"He was an evil dictator"....erm....but the elections were the fairest and most monitored in the WORLD. He gave free heating oil to US citizens, housed the poor, taught them to read, kicked out greedy landowners and corporate types, helped pay off IMF debts of other countries like Argentina, free healthcare, subsidised food, free education, 5.8% unemployment, Hey.....I want some of that stuff. How come we don't have any of that here... what is this austerity shit?

"But he imprisoned some people unfairly"....ERM *cough* Guantanamo *cough* Belmarsh *cough* abu ghraib *cough* Saudi Arabia *cough* Israel
*cough* US has highest per capita privatised prison population in the known universe! *choke*

"his friends were evil Libya, Syria, North Korea, Iran, Cuba, Bolivia" Erm...you mean all the countries that wouldn't roll over and play ball with the US corporate vultures with their exploitative "free trade" agreements, privatisation of public utilities and financial speculation. What was the fate of all the countries who did roll over. Ah...Mr Perkins, ex economic hitman who previously worked in Latin America is here to tell us all about THAT process....

You could visibly see it was sticking in their throats that undeniably Chavez made things better for his people.

the only thing bad they could truthfully say was that the murder rate in Venezuela was high so they kept going on about that all the time.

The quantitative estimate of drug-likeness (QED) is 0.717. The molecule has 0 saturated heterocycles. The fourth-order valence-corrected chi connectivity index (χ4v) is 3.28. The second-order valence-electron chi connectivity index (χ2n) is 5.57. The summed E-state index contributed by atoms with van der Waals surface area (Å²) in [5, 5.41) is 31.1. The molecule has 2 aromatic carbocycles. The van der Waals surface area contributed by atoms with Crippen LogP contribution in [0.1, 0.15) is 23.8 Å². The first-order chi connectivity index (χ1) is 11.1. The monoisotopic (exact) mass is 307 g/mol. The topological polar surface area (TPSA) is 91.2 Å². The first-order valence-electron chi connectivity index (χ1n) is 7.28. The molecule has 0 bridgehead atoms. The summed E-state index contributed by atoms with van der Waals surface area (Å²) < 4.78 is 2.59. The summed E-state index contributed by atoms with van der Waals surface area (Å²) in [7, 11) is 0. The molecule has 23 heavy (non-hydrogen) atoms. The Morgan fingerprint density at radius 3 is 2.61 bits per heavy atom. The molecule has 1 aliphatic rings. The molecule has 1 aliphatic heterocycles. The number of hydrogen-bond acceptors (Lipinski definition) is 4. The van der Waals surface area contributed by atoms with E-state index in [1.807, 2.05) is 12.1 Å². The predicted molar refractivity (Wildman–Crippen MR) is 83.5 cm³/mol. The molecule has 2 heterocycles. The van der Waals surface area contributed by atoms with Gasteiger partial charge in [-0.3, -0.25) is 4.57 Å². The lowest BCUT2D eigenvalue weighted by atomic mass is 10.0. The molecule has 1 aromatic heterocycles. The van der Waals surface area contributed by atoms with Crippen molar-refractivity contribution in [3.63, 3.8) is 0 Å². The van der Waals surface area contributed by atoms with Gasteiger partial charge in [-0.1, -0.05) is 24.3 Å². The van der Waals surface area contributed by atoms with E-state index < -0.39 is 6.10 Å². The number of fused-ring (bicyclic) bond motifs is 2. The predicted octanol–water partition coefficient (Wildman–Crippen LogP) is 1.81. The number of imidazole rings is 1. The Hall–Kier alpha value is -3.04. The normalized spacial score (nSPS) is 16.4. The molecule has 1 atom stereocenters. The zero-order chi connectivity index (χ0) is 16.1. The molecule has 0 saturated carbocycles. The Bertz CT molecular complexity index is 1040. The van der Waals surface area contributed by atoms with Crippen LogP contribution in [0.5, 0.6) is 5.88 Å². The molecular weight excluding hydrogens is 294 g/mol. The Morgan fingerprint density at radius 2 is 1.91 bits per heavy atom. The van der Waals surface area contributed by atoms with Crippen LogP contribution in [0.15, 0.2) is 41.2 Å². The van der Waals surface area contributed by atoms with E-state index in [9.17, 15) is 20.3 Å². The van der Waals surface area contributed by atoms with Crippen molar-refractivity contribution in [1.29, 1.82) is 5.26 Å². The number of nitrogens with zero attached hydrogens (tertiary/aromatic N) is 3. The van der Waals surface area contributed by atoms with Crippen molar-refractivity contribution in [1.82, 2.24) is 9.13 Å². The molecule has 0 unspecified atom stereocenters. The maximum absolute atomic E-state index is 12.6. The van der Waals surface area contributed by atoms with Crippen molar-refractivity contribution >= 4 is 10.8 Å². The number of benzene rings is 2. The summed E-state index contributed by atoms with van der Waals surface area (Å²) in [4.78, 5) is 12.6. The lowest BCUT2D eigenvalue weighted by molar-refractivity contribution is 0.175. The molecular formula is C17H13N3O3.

author by JoeMcpublication date Fri Mar 08, 2013 12:28Report this post to the editors

President Mahmoud Ahmadinejad of Iran arrived in Caracas early this morning for the funeral of Hugo Chavez . Ahmadinejad said that he would greatly miss the Venezuelan leader "He was a dear friend to all the countries of the world. To us, President Chavez's loss is very painful because we've lost a friend - a close friend - and a revolutionary and just leader."

In 2007, in the face of a deluge of lurid anti-Iranian propaganda in the western media –much of it directed against Ahmadinejad personally - President Chavez defiantly declared an "axis of unity" between Venezuela and Iran against US imperialism : The Chavez message of solidarity to Iran came two weeks after he had expelled two U.S. oil giants from Venezuela with the words , “This is the unity of the Persian Gulf and the Caribbean Sea." .

author by fredpublication date Mon Apr 15, 2013 07:21Report this post to the editors

despite the US bussing in lots of absentee voters to vote for Capriles:


and despite US funding for the "free market" opposition,